As someone who studied film, trusteothy sources of negative feedback can be extremely valuable and hard to come by. Many people will just tell you how well you did, while you might just need a honest judgment.
Taste however is different. You can e.g. make the best cli app in the world, you will find a ton of people who give you negative feedback just for it not having a GUI. This is why it is useful if you know your critics at least so much that you can judge where their feedback really comes from.
So the honest opinion of someone using CLI software for the past decade is more valuable if you're working on such a thing, than the honest opinion of somebody who dislikes CLI software altogether or has no idea at all. That doesn't mean these people cannot provide valuable criticism — only that it should be taken with a grain of salt.
Or the intention to begin with, which is the situation OP points out as non useful negative criticism.
But yeah, I don't see "request for gui" as a criticism for a cli application. More like a feature request.
Think along the lines of wireshark, you can separate out the underlying code to do the work in a library, then use that in a cli and gui. If you're working on a cli app yourself, that "feature request" might hit things you just don't have the will to do. I know me making any sort of gui is going to end up a tire fire, and the work to cleanly separate out the code from the cli to a library usable by both is also a bunch of work for what appears to be a at best nice to have "feature".
Sure, will to do, is one thing. Consider I request the curl dev to make a gui for it. would you find it unreasonable because everyone is okay with cli ?
I just cannot justify any reason apart from the convenience of using gui to develop that.
> separate out the code from the cli to a library usable by both is also a bunch of work
The time and amount of work is in my opinion not just about the amount of work, because if that was the case why develop even the cli and opensource it ?
Make a GUI is just a different beast compared to CLI.
Yes, as libcurl exists and gui's can be done by someone else more knowledgeable with them. Plus gui's for what exactly? The web? macos? windows? X? playstation? even asking for a gui is a bit vague and an incomplete request I would reject outright without at least going: i want this.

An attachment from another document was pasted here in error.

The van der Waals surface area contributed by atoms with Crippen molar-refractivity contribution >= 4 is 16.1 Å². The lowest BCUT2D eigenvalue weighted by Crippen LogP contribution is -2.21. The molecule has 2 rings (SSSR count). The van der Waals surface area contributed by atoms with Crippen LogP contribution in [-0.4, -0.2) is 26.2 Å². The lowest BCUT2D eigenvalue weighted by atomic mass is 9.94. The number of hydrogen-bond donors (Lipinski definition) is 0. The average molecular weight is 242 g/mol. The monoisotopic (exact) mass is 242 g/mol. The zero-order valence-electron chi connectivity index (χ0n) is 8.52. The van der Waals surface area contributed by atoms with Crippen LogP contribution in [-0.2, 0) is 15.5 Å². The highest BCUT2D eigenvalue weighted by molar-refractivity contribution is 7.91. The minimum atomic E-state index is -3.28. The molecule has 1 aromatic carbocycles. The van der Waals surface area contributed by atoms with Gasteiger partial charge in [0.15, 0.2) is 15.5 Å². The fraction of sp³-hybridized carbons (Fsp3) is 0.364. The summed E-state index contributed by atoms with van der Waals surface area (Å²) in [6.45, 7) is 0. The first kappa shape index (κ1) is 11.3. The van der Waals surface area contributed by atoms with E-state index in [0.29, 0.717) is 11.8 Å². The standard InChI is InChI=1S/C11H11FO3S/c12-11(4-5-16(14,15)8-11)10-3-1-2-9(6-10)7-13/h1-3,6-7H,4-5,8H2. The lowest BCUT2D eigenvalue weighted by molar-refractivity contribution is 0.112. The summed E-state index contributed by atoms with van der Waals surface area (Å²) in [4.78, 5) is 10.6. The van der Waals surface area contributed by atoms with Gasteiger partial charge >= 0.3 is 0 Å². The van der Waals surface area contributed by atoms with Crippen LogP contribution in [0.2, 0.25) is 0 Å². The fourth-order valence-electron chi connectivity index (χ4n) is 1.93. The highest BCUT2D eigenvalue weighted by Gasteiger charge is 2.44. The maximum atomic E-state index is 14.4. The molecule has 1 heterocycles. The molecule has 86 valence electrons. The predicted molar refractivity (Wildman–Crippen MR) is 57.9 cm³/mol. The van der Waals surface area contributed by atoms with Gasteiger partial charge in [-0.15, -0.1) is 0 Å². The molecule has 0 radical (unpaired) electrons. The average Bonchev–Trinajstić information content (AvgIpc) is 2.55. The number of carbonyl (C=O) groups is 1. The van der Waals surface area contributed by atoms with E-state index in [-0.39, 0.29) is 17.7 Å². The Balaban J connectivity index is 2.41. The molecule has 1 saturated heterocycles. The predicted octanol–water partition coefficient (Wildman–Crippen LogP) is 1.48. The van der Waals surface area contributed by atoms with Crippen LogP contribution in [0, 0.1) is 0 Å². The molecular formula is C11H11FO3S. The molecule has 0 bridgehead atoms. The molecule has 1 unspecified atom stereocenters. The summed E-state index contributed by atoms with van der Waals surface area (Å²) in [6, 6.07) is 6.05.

I'd solve this by going, sounds good, you're the best person for it so far and now have write access to create a branch and get us there with the itch to scratch it.
> Make a GUI is just a different beast compared to CLI.
Agreed, but the effort can be disproportionate to the gains the submitter might get. And if this is something i'm doing for myself, to be blunt, I don't got time for that kind of effort. And more bluntness, nobody could make me do it, my time is my own and I have to balance that against other things. If you ask for it you better believe I'm going to say its now on you to do as I have neither the skills nor desire to invest my own time on this. I'll gladly help you out getting there but that is about as far as I'm willing to go.
I feel that is fair. Others may disagree.
> Plus gui's for what exactly
GUI is a huge separate feature request and not "criticism" per say.
> but the effort can be disproportionate
Hence the different beast.
Like I said, I just cannot justify any reason apart from the convenience of using gui to develop that.
Pretty much yep! I think we both agree asking for gui support is likely to get shot down by most maintainers. And not for any reason than its a big ask.
> GUI is a huge separate feature request and not "criticism" per say.
I've seen a lot of people even on HN complain about cli only things. I'm not sure everyone would agree its a feature request.
This kind of criticism is even less useful if you are doing e.g. music. Let's say you are part of a Death Metal band and ask for criticism on your music because you want to get better as a band.
The most useful (negative) critic will be a friend who has been listening to Death Metal for years, plays it themselves, has a open mind about different genres, knows what you're after and still will give you the straight hard truth.
The least useful negative critics will be the ones who say they don't like metal and think your music is too aggressive or the metalhead who wants you to do another subgenre of metal because they like that more.
Music of course is more based on taste and subjectivity than software development should be, but one can transfer at least some of this idea: people will often argue from the perspective of their preferences, completely ignoring the scope and goals you publicly stated. And if your goals as a software developer don't align with your critics preferences, their criticism can lead you astray without you noticing it.
It can still be calid in terms of redefining your scope or expanding your goals, but it doesn't help you to get better within them.
Good negative criticism takes seriously what you wanted to do (if it makes sense!) and jelps you to get better at that.
“Negative feedback is the best feedback because it helps you improve the things that annoy your customers that no one else is telling you about.”
A lot of companies hate negative feedback though and get upset. But if I ever tweet something saying it’s shitty or doesn’t make sense. If they reach out I always try to give them more info and clear reasons why.
Most recently I complained about a survey tool because it asked a question but the design of the form didn’t show an input field and I didn’t know where to enter data. So I pressed enter wanting an error message or something. And instead I got taken to the next question.
Turns out it was a display issue in any browser other than chrome. But they reached out and I explained and they thanked me and said they will look into it.
It must be hard for people to filter through the negative stuff for valid criticism though.
Let me clarify:
"Your app is so slow it's proof you have absolutely no business writing software and evidence of the moral decay of the entire field of computing, if not humanity as a whole. Give up. You deserve a six-foot nap." is not merely an insult. It contains an actionable point.
"You have absolutely no business writing software. You're a monster. You do not qualify as human. I would like to see you in an immense amount of pain." is most definitely negative feedback, but it does not contain anything actionable. It has no positive aspect to it.